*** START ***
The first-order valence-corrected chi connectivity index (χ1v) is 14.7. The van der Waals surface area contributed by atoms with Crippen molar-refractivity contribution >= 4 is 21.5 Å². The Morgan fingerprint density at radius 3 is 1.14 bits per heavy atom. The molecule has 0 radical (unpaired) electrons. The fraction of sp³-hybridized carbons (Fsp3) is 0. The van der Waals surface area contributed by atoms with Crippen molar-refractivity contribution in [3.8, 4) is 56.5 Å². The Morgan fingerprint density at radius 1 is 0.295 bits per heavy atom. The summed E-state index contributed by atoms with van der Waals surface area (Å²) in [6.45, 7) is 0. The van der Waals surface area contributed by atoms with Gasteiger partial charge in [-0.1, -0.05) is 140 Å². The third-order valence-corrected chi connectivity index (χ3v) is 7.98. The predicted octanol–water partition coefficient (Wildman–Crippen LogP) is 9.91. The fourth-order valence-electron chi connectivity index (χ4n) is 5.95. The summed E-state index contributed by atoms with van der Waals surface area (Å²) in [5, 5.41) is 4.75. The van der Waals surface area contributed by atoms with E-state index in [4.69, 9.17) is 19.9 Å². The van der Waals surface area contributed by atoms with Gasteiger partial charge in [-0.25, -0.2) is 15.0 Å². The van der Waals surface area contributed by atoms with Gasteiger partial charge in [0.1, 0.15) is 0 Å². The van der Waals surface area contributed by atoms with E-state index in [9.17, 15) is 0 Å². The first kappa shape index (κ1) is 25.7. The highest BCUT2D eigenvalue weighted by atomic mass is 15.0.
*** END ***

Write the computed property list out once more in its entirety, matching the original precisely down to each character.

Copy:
The first-order valence-corrected chi connectivity index (χ1v) is 14.7. The van der Waals surface area contributed by atoms with Crippen molar-refractivity contribution >= 4 is 21.5 Å². The Morgan fingerprint density at radius 3 is 1.14 bits per heavy atom. The molecule has 0 radical (unpaired) electrons. The fraction of sp³-hybridized carbons (Fsp3) is 0. The van der Waals surface area contributed by atoms with Crippen molar-refractivity contribution in [3.8, 4) is 56.5 Å². The Morgan fingerprint density at radius 1 is 0.295 bits per heavy atom. The summed E-state index contributed by atoms with van der Waals surface area (Å²) in [6.45, 7) is 0. The van der Waals surface area contributed by atoms with Gasteiger partial charge in [-0.1, -0.05) is 140 Å². The third-order valence-corrected chi connectivity index (χ3v) is 7.98. The predicted octanol–water partition coefficient (Wildman–Crippen LogP) is 9.91. The fourth-order valence-electron chi connectivity index (χ4n) is 5.95. The summed E-state index contributed by atoms with van der Waals surface area (Å²) in [5, 5.41) is 4.75. The van der Waals surface area contributed by atoms with E-state index in [4.69, 9.17) is 19.9 Å². The van der Waals surface area contributed by atoms with Gasteiger partial charge in [-0.25, -0.2) is 15.0 Å². The van der Waals surface area contributed by atoms with Gasteiger partial charge in [0.1, 0.15) is 0 Å². The van der Waals surface area contributed by atoms with E-state index in [9.17, 15) is 0 Å². The first kappa shape index (κ1) is 25.7. The highest BCUT2D eigenvalue weighted by atomic mass is 15.0.